Paul Simon (Paul): In California, you are supposed to stop for a pedestrian at a crosswalk. And in a recent study, some ninety percent of drivers did, except for those driving luxury cars like this BMW. They were almost as likely to the intersection as wait for a person who crosses the street.
Paul Piff (PP): Drivers of those BMW's, those Porsches, those Mercedes were anywhere from three to four times more likely to break the law than drivers of less expensive, low status cars.
Paul: In a country more and more polarised by inequality, U Cal Berkeley's Paul Piff led a series of startling studies showing an apparent link between wealth and well, unseemly behaviour.
Experimenter: Oh, by the way, there is candy there. It's actually for children for another study. You are welcome to get pieces if you want to.
Paul: That is a script an experimenter recited to every subject, and results?
PP: Wealthier participants took two times as much candy from children as did the poor participants.
Paul: Another experiment tested honesty in reporting dice scores when cash was on the line.
PP: People all the way the top who made 150-200 thousand dollars a year were actually cheating four times as much as someone all the way at the bottom who made under 150 thousand a year just to win credits for a 50 dollar cash prize.
Paul: So experimental evidence that rich people are more likely to break the law while driving, help themselves to candy made for children, cheat in a game of chance, also to lie during the negotiations and endorse unethical behaviours including stealing at work. The academic paper that resulted made headlines everywhere. The Wall Street Journal article lead-in with the question: Ready for the pitchforks?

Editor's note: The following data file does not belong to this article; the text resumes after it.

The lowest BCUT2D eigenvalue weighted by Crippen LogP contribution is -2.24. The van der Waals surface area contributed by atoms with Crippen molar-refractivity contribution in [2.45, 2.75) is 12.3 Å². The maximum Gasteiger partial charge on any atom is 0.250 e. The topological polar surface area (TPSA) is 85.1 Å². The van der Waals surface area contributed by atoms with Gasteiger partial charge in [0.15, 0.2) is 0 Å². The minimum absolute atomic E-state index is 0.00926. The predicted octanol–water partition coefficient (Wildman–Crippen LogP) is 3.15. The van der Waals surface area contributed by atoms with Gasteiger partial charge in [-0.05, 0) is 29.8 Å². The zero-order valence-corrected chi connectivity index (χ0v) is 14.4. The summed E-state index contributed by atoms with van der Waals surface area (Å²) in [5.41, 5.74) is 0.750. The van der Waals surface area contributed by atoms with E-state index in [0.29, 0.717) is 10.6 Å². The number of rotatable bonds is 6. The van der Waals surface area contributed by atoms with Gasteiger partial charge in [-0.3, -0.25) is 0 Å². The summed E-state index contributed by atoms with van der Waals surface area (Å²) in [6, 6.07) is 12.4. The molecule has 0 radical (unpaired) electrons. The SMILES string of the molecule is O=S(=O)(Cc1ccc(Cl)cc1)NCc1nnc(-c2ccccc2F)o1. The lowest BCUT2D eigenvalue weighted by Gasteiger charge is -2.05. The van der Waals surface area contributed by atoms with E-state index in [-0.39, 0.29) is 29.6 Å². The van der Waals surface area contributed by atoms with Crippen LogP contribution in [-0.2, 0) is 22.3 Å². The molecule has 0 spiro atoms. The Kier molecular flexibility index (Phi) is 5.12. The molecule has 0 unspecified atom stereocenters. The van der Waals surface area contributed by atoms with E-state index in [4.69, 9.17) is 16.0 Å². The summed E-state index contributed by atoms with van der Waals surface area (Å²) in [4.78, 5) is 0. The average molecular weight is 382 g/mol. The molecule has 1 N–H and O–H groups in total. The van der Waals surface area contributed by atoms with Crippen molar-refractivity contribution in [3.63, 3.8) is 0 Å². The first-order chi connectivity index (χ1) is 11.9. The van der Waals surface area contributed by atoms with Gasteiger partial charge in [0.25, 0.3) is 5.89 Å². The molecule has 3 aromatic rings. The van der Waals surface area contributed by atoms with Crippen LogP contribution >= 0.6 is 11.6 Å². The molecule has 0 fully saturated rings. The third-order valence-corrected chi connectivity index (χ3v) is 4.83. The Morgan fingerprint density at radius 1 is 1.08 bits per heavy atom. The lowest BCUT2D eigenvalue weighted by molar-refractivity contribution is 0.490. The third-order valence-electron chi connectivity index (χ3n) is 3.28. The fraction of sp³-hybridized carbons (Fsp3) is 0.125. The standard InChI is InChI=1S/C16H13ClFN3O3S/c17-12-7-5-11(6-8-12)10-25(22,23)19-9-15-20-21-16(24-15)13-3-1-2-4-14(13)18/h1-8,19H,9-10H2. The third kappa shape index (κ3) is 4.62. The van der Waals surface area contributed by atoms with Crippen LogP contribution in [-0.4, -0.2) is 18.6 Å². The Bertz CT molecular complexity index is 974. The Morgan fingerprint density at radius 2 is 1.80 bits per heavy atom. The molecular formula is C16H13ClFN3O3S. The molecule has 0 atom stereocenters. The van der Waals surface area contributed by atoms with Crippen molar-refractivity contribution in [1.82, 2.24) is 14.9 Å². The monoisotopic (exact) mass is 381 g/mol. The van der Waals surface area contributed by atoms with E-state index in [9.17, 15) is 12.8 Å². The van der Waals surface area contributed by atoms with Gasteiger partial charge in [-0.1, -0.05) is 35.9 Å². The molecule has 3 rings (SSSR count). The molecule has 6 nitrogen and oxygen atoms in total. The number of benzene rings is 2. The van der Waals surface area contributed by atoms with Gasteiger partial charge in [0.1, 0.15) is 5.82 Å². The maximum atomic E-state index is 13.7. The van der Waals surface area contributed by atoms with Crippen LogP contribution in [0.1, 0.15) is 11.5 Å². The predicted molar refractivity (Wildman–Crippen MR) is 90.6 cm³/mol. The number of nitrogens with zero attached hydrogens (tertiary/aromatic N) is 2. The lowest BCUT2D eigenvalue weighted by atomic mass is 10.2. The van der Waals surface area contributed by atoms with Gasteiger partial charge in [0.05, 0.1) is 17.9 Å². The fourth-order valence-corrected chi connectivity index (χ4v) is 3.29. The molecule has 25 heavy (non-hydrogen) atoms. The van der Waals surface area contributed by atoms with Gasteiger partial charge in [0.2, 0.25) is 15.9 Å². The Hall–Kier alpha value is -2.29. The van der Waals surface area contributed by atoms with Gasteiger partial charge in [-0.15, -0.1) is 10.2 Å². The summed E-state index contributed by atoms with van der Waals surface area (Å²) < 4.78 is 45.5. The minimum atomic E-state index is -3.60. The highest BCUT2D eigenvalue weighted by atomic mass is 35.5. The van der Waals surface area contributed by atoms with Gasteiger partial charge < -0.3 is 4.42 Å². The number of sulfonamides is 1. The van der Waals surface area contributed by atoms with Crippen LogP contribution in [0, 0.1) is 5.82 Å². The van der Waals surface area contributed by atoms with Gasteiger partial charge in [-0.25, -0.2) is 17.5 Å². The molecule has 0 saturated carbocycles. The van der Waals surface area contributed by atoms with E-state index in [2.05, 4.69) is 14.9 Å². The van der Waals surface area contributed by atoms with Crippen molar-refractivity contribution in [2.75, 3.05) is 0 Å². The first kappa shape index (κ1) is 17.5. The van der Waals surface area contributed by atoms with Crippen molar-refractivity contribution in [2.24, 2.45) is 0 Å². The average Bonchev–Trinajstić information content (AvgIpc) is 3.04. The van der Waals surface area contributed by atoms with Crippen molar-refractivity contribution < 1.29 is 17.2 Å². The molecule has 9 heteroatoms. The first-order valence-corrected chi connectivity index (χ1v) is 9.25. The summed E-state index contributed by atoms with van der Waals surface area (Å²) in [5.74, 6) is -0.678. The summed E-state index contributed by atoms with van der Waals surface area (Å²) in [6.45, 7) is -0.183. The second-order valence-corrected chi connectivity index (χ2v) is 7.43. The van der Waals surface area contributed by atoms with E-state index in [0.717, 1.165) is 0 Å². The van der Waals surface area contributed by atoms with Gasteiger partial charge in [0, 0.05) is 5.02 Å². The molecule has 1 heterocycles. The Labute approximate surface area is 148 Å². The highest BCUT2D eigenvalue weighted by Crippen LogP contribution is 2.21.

Dacher Keltner (DK): It is very clear that the study of social class touched a nerve.
Paul: Psychology Professor Dacher Keltner is Paul Piff's boss and co-author.
DK: We published these studies in relatively obscure scientific journals and literally the next day we're getting hundreds of emails from around the world and a lot quite hostile.
PP: I've gotten a lot of vitriol and hate male from a lot of people calling me out for "junk science" having a liberal gender.
Paul: Hey, wait. Didn't those who complained have a point? The research was done in a famously, some might say infamously, liberal university. Hey, they are Berkeley. What other results you expect them to get?
PP: I regularly hear that the Berkeley idiot scientist who's finding what they expect them to find. Let me tell you. We did not expect to find this. Our findings apply to both liberals and conservatives. It doesn't who you are. If you are wealthy, you are more likely to show these patterns of results.
Paul: Results consistent across 30 studies he’s run on thousands of people all over the United States. So what is it about wealth that might make people behave differently?